KPBS AIRDATE: NOVEMBER 5, 1999
As the decade, the century and the millennium come to a close, what’s on our collective, political minds? — China; Russia and the Balkans; cyberspace and Y2K, of course. They’re all marking time in “Phenomenal Acceleration,” local playwright Tim’s West’s satirical new meditation on the millennium, where no fiction could be as bizarre as our worldwide reality. West didn’t have to wrack his brain; instead, he ransacked the Internet, working directly from the writings and broadcasts of radio weirdo Art Bell, and the trial transcripts of the U.S. versus Microsoft. No one could make this stuff up.
An Art Bell wannabe whips up a Y2K frenzy in an interview with a Bible-thumping survivalist who’s stockpiling food for the coming Armageddon. A two-headed Bill Gates, world’s richest and most ruthless reptile, feigns clueless ignorance in court. In China, a semi-American sings the blues. And, as smart and deadly bombs explode around them, Boris Yeltsin and Slobodon Milosevic play chicken, drink vodka and shoot pool.
Structured into four vignettes, more like extended “Saturday Night Live” skits, the show opens in a bunker and ends leaving us in the dark. Complete inky lightlessness. Never has blackness been so deep for so long for so many in one theater. Even the Exit lights went out. Eerie, scary feeling, coming close on the heels of that seemingly rational, totally insane interview on preparing for the millennial onslaught. Maybe it is all gonna come crashing down on us. Maybe chaos will reign. It’s all, as Slobo explains to Boris, a matter of crisis versus possibility.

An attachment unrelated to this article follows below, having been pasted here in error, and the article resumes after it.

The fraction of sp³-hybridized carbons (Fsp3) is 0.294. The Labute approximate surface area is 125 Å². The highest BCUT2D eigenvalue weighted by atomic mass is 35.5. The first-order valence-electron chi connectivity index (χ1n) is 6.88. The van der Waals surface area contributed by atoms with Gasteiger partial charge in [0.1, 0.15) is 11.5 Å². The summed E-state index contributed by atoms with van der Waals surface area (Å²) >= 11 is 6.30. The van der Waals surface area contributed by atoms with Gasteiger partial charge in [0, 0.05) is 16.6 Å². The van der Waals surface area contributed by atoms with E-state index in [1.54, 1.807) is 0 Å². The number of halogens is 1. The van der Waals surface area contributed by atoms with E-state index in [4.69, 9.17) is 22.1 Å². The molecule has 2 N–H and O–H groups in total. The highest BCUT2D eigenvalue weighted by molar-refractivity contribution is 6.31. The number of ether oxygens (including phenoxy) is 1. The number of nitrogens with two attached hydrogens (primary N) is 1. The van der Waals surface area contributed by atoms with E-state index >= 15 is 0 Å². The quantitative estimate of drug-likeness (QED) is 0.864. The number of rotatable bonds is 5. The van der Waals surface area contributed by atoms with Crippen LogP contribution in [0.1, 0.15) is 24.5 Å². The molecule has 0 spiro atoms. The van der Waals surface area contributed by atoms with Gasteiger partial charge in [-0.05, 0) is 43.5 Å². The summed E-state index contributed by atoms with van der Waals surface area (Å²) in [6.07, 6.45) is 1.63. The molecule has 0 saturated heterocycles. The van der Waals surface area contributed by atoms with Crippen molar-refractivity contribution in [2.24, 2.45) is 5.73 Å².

Tim West loves the little ‘what ifs’ of the universe. He revels in factoids, minutia and linguistic labyrinths, and uses them for light treatment of Heavy Issues. There’s pedantry in some of the writing, which can be dry or repetitive. The 80-minute evening tends to sag in spots. Director and conceiver Ethan Feerst searches for any way to lighten and leaven, but he, too, uses a heavy hand at times. Feerst takes a different approach to each of the four pieces, and the results don’t always coalesce. But the tech work is as deliciously raucous as we expect from Sledgehammer, with a sly cynicism slipped into the expert set, lighting and sound designs.
The ensemble of seven is excellent, with standout performances, in multiple roles, by David Tierney, Cheryl Cameron and Matt Scott. Choreographer Jean Isaacs lends her unique brand of body-draping physical humor to the Microsoft trial transcripts, which, along with the dual, Tweedle Dee-and-Dum casting of Bill Gates, gives the soporific proceedings a wacky twist.
Overall, the evening isn’t as breathless as its title, “Phenomenal Acceleration,” or as entertaining as its original subtitle: “A vaudeville for the end of the century.” This is neither a variety show nor a French farce; it’s more a political treatise with a few laughs and one really good song. But we get more pap than politics in the theater these days; so, soapbox or bully pulpit — it’s good to have something to stand on and stand for.
©1999 Patté Productions Inc.